This blog, from December 2010, covers a topic I could not fully discuss in my Juliette Gordon Low: The Remarkable Founder of the Girl Scouts, which I thought was too bad, because it really fascinated me. In fact, I discovered that there are YouTube videos about violet ray machines that are in use today. While writing the biography, I pondered long and hard about whether Juliette Low’s use of such technologically innovative cures was caused by her desperation to hear better or her love of newfangled gadgets–or both.


Juliette Gordon Low was hearing impaired. She sought many treatments throughout her life, and one of the most interesting was the Violet Ray Machine.

Violet ray machines were at their most popular in the 1920s and 1930s.  Daisy Low owned one several years before then.

According to their devotees, these contraptions could make nearly everything better. They could bring about “a feeling of well-being, increased mental vigor, [and] heightened resistance to infection,” or so wrote Dr. E. P. Cumberbatch, an Oxbridge physician in the British Medical Journal. More specifically, the violet ray machine cured infants who were unable to eat, children who were plagued by endemic fevers, and adults with the flu. It could assist in healing tuberculosis, rickets, lupus, eczema, acne, boils, and carbuncles.

Advertisement for a later violet ray machine.

Atlanta physician Dr. Jack Jones maintained that the basic idea of applying ultra-violet light to a patient was an old remedy, known and used by ancient Egyptians who put their sick outside to profit from the sunshine. The violet ray machine approximated sunlight, using a Tesla coil and (often) inert argon gas to stimulate nerve endings and speed healing. They ran on battery power or electricity and when on, emitted a purple, or violet, light. Hence their name.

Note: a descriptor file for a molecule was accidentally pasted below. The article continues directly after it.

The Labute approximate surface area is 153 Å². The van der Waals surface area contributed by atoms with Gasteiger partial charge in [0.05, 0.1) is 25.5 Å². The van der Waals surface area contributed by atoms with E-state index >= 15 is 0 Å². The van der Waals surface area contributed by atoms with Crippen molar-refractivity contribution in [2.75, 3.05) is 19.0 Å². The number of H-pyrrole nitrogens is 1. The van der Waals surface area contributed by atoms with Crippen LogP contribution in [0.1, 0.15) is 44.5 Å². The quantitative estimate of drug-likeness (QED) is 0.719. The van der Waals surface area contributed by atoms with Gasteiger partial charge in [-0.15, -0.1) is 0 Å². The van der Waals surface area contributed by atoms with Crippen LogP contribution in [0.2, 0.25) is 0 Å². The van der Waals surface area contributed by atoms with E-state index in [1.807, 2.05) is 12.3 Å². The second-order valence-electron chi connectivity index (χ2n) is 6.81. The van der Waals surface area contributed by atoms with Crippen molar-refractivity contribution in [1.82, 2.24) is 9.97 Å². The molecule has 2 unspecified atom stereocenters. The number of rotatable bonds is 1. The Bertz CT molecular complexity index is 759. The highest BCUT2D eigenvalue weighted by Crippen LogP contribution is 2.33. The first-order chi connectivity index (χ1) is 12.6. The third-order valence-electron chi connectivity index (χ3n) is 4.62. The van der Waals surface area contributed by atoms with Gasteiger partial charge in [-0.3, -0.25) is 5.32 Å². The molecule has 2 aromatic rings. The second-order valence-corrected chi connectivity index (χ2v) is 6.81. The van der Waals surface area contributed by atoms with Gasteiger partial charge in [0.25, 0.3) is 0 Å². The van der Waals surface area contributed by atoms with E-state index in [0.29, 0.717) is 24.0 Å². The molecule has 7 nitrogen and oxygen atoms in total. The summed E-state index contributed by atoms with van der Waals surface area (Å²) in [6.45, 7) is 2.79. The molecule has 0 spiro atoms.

Most violet ray machines had a wand with various attachments, useful for different ailments.

Violet ray wand, with detachable head.

What exactly did Daisy do with hers? I can speculate from the directions in a 1930 manual accompanying a home violet ray machine which read: “Deafness, Earache, and Ear Diseases: Apply ear electrode with very mild current into the ear. Care must be exercised so as not to touch the ear drum. Three to five minutes is sufficient.”

A violet ray kit for home use.

If you are interested, you can still purchase violet ray machines today. Antique machines appear on e-bay. Modern ones, along with claims about their success rate and the illnesses they ameliorate, can be found on the web.

Did the violet ray machine cure Daisy Low’s hearing loss? No. Nothing did. But it is interesting to know that she was willing to try many different cures, this one included.


Sources:  E. P. Cumberbach, “Observations on Ultra-Violet Ray Therapy,”British Medical Journal, Vo. 2, No. 3523 (14 July 1928): 43-46 (quotes from page 45).

Jones, Jack.  ”Ultra-Violet Ray Therapy in Dermatology,” Southern Medical Journal, Vol. XVI, No 6 (June 1923): 423-426.

First photo: Modern Mechanix (; second photo: Electrotherapy Museum (; third photo: E-bay.